January 2017

By January 1, 2017Uncategorized

26 hours, 3 flights and 4 countries and we find ourselves back in Tanzania, the country where Ashley and I found each other. This time we are not single volunteers, we are, of course married and we have our 21-month-old daughter Indie with us. It’s been 3 and half years since we have been back and things have certainly changed in every aspect of our lives.

This time we are back for 2 reasons, primarily to host a group of young boys from St Augustine’s College who we brought over through Trek for Change to help us finish building the school we have been building for Jitihada Support – one of our partner NGO’s here in Arusha. Secondly, to spend time with Adam and Mr. Magati to ensure our HIV program is running efficiently in Merarani and Monduli.

The weeks leading up to our departure out of Sydney were hectic, we left our café, Bare Naked Bowls Manly to our newly appointed manager Sunny and wanted to bring her up to speed with everything so she could handle a busy Summer/Xmas period without us. We made a decision to launch our second Bare Naked Bowls in Bronte in April 2017 and had to get all leases and DA documents signed prior to us leaving. Plus of course, all the preparation work that needed to be done to ensure the Trek for Change / St Augustine’s trip went off without a hitch and was a complete success. We also found out that we are pregnant again, Indie will become a big sister in August of this year and we can’t wait for the new arrival.

Trek for Change is a company I launched with my friend Toby, it’s sole purpose is adventure for a cause, meaning we want to take people over to the countries that we operate the charity in and give them a hands on experience whilst spending time on the projects and with the kids we support. We have been working with and planning with St Augustine’s for over 12 months now and the time had finally come to take 14 of their boys and 3 of their teachers to Arusha. The objective of the trip was to complete the build of classroom number 5 for the Jitihada School that IBSH has been helping to build for the last 18 months. The 14 boys along with the school raised just under $15,000 AUD for the trip that all went directly on the materials and resources to complete the 5th classroom.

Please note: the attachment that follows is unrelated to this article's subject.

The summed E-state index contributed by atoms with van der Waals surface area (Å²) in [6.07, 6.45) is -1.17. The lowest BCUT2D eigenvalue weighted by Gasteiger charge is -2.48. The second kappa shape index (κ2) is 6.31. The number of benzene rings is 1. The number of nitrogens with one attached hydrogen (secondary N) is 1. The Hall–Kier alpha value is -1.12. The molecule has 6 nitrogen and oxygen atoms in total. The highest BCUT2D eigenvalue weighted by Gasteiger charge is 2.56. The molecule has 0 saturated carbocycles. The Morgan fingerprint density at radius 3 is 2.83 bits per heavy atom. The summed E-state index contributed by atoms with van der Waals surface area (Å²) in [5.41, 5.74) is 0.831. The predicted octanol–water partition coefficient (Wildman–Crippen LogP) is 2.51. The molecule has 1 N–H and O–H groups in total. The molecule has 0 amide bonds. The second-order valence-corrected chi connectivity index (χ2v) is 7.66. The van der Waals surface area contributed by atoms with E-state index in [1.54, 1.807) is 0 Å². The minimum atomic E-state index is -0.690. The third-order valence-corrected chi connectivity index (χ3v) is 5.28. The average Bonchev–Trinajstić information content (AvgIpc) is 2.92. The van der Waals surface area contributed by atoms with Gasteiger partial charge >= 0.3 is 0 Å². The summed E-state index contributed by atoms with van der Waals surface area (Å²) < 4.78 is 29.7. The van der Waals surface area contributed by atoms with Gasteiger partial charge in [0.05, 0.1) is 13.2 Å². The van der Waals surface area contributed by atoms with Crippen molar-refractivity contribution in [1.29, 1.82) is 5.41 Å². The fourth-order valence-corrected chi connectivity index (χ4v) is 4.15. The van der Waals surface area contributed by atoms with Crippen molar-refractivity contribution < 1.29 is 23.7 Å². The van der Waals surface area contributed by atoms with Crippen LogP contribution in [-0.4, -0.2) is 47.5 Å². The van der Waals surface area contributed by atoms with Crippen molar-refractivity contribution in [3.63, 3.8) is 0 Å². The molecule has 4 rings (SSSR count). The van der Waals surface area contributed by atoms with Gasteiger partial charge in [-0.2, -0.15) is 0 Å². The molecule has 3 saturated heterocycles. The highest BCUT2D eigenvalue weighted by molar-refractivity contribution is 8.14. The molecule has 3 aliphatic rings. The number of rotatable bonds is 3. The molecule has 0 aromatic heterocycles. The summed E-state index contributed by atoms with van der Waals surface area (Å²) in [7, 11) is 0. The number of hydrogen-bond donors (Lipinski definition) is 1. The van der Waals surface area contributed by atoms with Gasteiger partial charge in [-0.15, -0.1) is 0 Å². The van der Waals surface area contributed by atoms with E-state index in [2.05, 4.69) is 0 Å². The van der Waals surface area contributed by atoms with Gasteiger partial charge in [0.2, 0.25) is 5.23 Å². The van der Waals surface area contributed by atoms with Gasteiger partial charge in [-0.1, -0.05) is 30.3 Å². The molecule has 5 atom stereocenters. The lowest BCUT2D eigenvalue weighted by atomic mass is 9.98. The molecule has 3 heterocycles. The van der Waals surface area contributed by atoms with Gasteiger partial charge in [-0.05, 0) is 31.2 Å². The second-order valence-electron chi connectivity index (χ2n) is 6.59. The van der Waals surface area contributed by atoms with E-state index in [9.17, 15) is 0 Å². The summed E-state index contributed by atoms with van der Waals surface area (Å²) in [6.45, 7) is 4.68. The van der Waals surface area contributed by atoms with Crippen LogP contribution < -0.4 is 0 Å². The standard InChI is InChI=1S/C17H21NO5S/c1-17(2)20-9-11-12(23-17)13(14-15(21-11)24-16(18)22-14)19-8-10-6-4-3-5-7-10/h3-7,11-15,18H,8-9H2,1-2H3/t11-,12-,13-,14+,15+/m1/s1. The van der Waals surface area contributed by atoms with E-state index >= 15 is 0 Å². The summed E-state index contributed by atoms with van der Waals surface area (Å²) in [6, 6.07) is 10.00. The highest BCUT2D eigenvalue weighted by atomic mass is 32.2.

Jitihada Support is a local NGO in Arusha that care for, educate, feed and shelter up to 200 orphan children through their education platform. IBSH have been partnered with Jitihada since the beginning and slowly, but surely, have been helping them build their new school for the children. The 12-day program for St Augustine’s was most certainly centred on the build, but also some days off including water fall visits, a safari and other extra curricular and cultural activities. The build itself was extremely hard work, if you can imagine mixing cement, the old school way, in 40+ degree heat for hours on end and then filling cement buckets and carrying them into and around the classroom to then lay cement for the ground or render the interior and external walls. Needless to say it was back breaking work but the boys were amazing, 16 year old boys and they out did themselves with their tenacity to get the job done for the kids.